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published photograph of two men crossing a finishing line, the winner, identified as C A Richmond stretching forward with spectators in the backgroundWinners of the half-mile race 1923Sport has always played an integral part of student life at King's, with matches and competitions with other colleges throughout London, the Home Counties and beyond.

The students' experience of London, its geography and communities, have been profoundly shaped by sport. During the nineteenth century, students were often left to amuse themselves.

Murray Hammick, a student in the early 1870s later recalled belonging to a paper chase club which met on the top of Hampstead Heath and Wimbledon Common: 'we ran over country where I suppose it would be now difficult to find any fields, country lanes or hedges'.

Sculling at Hammersmith or on the Lea was another favourite pastime for Hammick and his contemporaries, which often ended in dinner at the old Oxford Restaurant, 'where we consumed much tobacco and light French wine, talking a great deal at the same time'.

The first organised sporting competition took place in 1869 and became a regular fixture. King's leased a ground, first at Wormwood Scrubs and then at Mitcham, which was purchased as a memorial to the 1914-18 War.

The ground features a pavilion opened in 1931, cricket, rugby and football pitches. During the 1950s, its plunge pool was 'reputed the best in London'.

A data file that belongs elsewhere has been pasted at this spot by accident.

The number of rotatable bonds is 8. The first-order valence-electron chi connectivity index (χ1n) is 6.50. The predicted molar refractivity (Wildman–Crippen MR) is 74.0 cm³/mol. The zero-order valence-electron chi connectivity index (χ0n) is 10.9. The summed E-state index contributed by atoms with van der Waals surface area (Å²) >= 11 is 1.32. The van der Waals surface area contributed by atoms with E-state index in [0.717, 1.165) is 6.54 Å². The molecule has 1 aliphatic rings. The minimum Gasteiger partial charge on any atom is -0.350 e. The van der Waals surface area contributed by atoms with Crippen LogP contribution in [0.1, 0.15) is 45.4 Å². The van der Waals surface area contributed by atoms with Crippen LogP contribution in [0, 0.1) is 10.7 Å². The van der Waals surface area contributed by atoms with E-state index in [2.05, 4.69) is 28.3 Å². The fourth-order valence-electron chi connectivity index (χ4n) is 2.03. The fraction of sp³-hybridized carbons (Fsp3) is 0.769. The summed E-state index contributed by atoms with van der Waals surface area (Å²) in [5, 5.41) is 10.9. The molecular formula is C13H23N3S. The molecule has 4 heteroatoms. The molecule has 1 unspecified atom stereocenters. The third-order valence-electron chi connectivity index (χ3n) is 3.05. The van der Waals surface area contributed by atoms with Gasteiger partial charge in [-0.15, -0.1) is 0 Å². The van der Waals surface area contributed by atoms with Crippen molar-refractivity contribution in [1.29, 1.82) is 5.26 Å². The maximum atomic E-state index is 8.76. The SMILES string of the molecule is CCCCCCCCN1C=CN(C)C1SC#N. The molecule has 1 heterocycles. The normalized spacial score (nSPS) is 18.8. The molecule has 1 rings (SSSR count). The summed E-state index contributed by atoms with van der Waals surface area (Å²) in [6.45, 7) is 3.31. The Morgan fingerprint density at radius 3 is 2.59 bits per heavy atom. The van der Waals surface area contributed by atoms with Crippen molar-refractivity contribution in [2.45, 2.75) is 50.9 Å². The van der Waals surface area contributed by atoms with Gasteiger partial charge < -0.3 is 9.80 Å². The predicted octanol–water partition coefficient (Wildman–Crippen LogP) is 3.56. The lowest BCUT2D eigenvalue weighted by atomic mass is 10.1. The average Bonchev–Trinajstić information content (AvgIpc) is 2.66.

Photo of a lorry with the King's women's rowing team on back some in a scull, several holding oars in a parade with a crowd in the foreground and being followed by a marching bandWomens rowing team c1950Students beat a familiar path to the ground 'by taking a tube from Temple to Tooting Broadway and a 612 or 630 trolley bus to the 'Swan' Mitcham'. Cheap tickets from Temple to Tooting were available from the Students' Union.

During the early twentieth century, tennis and athletics were especially popular. Rowing at Hammersmith also introduced students to the Thames with the men's teams affiliated to the Thames Rowing Club boathouse at Putney and the women's at the University of London boathouse, Chiswick.

Football, rugby, cricket, fencing, rifle shooting, cross-country running, hockey and swimming were all popular with competitions between King's faculties and within the University of London. Sporting rivalry remains as intense as ever and the list of sports has grown to include such sports as taekwondo, windsurfing, basketball and karate.

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